Yet, 'integrity' is but one in a set of five elements of the ANC’s core value-system. These values should not be seen one in isolation of the others, because they are mutually reinforcing. We need a comprehensive institutional system to incentivize exemplary political behaviour and conduct in members of the Organization. To complete this institutional arrangement, we need an additional organ with a mainly developmental, rehabilitative and therapeutic outlook, to complement the two which already exist – the IC and the DC – whose outlook is mainly interrogative and punitive.

It is here proposed that the ANC establishes a Council of Elders (CoE), which should be composed of senior members of the Organization; members who have, over the years, earned themselves immense respect inside and outside the Organization, because of their moral stature and integrity; demonstrable sense of fairness and justice in handling matters, including conflicts, within the Organization; knowledge of the Organization, in terms of its history, values, political culture and organisational discipline; their ability and courage to lead by example, in good times and bad; their incorruptible character; and, people who could be entrusted with confidential information I issues, especially matters affecting the Organization and people. This Council of Elders should, in short, be the Moral Compass of the ANC. The ANC has many such people in its ranks.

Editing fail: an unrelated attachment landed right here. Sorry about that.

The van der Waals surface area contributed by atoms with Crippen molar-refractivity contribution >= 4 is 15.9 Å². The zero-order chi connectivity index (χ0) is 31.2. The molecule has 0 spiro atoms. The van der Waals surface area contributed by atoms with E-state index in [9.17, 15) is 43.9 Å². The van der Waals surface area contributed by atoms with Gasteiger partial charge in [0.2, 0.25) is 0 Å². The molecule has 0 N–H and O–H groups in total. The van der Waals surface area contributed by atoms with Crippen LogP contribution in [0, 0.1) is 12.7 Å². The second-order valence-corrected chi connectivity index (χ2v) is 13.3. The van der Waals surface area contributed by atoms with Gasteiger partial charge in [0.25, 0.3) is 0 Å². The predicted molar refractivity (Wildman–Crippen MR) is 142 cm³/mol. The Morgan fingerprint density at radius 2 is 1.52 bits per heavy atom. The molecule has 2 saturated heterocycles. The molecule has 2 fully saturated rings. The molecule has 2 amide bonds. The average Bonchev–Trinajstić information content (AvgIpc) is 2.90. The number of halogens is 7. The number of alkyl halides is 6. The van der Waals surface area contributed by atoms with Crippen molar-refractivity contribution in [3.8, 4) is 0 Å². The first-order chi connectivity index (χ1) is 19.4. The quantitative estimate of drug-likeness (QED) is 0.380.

The modus operandi of the CoE should reflect or epitomize the stature of its members.This should be a mainly behind-the-scenes operator, but with awesome results, shown off in the exemplary political and revolutionary conduct of members of the ANC who would have had the honour and privilege of having gone through their hands. It must be only when one would have proven himself / herself to be incorrigible that it must be deemed necessary to show them the door. In other words, showing people the door should be the absolute last resort. Ordinarily, people should be referred to the CoE by either the IC or the DC for political rehabilitation. This is the CoE playing its rehab role, behind the scenes, or, in tandem with the Political School, once it is established.